Even just sitting down to type this is making me feel insanely guilty, because I have an exam in a week, 2 presentations, and a problem set to do, and even though some logical part of my brain knows that sitting down for 5 minutes to rant isn't going to destroy all hopes I have of an academic future, it sure as hell feels like it. Add to that the stress of thinking that any attempt at slowing down of self-care could be viewed in a negative light, and you have a positive feedback loop of negative impacts. You stress about things, then try to de-stress, which only makes you stress about not being more productive. It's a vicious cycle, and one that is entirely unfair to get yourself caught into.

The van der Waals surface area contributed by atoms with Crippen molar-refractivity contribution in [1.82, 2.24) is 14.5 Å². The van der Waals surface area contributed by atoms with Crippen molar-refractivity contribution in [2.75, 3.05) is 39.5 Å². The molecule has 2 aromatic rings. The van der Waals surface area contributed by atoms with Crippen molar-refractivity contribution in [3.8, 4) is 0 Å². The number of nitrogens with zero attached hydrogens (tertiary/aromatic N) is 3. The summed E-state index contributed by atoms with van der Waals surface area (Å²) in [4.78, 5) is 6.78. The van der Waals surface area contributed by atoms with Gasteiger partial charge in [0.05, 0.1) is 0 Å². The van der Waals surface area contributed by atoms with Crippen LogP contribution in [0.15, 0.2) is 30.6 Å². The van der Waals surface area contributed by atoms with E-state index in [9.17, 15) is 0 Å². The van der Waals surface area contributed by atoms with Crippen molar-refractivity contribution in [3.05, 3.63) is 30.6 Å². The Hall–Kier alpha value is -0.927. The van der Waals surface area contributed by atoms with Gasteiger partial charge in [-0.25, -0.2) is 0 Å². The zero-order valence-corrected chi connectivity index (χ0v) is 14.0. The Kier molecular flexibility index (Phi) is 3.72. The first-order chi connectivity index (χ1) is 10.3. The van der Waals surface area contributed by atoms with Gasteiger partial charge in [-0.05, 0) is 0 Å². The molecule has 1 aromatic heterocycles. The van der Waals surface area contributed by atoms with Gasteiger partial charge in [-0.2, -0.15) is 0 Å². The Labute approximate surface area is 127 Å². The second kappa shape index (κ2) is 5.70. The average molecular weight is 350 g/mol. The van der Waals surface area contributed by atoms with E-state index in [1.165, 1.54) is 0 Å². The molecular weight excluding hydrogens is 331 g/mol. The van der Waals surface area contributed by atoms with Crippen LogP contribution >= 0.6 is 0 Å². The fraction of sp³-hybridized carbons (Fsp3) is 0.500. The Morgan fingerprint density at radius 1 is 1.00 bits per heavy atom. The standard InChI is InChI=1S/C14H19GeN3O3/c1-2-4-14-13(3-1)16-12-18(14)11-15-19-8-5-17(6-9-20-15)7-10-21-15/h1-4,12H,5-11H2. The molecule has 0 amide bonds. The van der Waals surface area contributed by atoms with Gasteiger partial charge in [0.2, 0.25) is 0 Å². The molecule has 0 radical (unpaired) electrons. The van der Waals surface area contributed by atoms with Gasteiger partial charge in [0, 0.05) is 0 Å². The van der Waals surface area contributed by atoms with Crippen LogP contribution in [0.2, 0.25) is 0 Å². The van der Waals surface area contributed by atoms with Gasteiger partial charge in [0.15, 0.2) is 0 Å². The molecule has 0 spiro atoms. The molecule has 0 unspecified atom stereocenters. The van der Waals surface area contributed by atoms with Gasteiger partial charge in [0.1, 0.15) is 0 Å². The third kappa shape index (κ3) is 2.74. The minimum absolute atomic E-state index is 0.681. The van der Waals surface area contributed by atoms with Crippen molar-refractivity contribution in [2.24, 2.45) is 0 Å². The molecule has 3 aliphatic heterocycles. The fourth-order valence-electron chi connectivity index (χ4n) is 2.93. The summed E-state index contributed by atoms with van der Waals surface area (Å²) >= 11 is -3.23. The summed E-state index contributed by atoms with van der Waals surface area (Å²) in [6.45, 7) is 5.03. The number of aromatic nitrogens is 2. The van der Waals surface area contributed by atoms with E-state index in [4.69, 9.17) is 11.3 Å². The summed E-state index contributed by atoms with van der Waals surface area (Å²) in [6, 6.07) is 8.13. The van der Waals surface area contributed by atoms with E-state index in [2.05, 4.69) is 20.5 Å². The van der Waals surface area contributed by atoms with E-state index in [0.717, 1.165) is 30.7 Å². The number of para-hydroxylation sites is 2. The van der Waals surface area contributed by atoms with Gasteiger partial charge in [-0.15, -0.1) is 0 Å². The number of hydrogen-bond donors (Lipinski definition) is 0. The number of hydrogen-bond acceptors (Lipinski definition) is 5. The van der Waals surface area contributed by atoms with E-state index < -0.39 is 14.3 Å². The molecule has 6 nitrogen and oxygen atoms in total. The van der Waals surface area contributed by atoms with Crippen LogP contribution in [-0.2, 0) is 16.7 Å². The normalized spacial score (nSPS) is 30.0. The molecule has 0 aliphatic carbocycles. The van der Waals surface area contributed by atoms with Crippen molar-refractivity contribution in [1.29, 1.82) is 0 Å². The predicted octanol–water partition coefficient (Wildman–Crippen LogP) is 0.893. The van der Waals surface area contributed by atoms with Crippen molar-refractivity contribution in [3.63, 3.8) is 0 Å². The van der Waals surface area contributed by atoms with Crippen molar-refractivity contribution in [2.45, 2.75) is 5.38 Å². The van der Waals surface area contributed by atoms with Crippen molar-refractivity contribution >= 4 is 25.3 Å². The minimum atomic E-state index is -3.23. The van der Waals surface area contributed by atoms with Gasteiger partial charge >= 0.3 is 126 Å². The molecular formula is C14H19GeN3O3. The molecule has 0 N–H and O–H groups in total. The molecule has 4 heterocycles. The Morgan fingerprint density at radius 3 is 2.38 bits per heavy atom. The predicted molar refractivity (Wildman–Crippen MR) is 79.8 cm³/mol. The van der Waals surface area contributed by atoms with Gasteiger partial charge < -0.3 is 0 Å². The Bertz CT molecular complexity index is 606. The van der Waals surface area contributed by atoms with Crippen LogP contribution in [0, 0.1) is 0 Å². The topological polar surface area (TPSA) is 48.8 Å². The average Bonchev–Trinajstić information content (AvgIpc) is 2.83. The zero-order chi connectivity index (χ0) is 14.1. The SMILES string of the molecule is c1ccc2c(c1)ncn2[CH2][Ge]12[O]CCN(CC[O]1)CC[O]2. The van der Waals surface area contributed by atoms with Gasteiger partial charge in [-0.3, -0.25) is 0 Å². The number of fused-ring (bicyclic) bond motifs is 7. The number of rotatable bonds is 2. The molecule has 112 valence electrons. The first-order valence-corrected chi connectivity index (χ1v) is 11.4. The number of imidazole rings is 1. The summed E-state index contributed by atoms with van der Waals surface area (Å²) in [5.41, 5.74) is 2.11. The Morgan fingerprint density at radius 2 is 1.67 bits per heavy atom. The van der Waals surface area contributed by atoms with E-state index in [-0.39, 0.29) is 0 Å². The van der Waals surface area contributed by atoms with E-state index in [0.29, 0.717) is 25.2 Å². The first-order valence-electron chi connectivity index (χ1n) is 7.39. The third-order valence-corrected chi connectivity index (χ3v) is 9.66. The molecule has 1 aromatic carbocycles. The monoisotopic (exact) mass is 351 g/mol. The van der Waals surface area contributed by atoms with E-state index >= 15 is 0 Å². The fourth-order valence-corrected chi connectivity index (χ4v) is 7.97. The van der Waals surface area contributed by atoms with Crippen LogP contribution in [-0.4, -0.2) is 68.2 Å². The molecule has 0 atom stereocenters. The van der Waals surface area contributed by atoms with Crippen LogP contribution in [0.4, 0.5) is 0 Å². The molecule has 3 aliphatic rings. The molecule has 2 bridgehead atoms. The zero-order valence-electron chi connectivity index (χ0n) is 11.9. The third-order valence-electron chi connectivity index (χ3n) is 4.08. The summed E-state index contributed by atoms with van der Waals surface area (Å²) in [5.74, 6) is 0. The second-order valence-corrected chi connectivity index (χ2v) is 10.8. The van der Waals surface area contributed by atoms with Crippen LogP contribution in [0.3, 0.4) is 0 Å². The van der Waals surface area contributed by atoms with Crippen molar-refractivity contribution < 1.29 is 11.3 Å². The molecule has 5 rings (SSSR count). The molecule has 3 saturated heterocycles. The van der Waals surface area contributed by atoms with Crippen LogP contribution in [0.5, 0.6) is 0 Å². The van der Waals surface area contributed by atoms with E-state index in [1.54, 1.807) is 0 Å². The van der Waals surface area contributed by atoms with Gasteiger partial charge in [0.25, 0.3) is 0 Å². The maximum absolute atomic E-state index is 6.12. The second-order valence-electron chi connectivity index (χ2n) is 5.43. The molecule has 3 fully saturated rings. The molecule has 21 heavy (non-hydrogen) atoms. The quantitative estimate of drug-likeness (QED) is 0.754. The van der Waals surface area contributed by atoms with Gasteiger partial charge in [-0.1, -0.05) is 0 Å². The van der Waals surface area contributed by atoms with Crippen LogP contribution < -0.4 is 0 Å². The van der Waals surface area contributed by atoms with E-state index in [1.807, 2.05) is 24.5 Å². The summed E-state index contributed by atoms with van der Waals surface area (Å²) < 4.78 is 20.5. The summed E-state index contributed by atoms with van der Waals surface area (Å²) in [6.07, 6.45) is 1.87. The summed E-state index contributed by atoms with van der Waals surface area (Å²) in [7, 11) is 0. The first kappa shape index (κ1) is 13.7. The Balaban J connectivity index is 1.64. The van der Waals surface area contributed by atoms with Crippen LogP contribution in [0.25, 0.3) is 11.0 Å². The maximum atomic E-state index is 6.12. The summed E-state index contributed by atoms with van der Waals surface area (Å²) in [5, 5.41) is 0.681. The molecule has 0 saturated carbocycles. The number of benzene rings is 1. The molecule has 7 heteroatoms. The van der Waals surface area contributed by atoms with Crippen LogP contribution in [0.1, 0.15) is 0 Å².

See, the thing is... you will almost always have those 5 minutes, and you should take every little breath of fresh air and fleeting moment in the sun when you can. You're going to spend enough time slaving over study materials and lab benches in the next few days/weeks/months/years. You need to take that time to take a deep breath, even when you feel like you don't have the time... maybe especially then, because holy shit I know that I have nothing to really complain about but I'm going to anyway because graduate school is pretty damn ahrd, even the second time around and it's easy to feel overwhelmed and rushed and stupid. Always feeling stupid. Every single step of the way. After every homework, every exam, you realize that even as dumb as you thought you were, you hadn't quite recognized the true depths of your own ignorance. It's disheartening, and some days you just need to sit down and watch shitty television, or take a walk, or play your favorite video game, or pick up an instrument you haven't touched in months. You need that just as much as you need to sit down and study your ass off when exams come. You're going to feel awful. I think 80% of graduate school is feeling miserable and stupid, and the other 20% is feeling tired and being broke.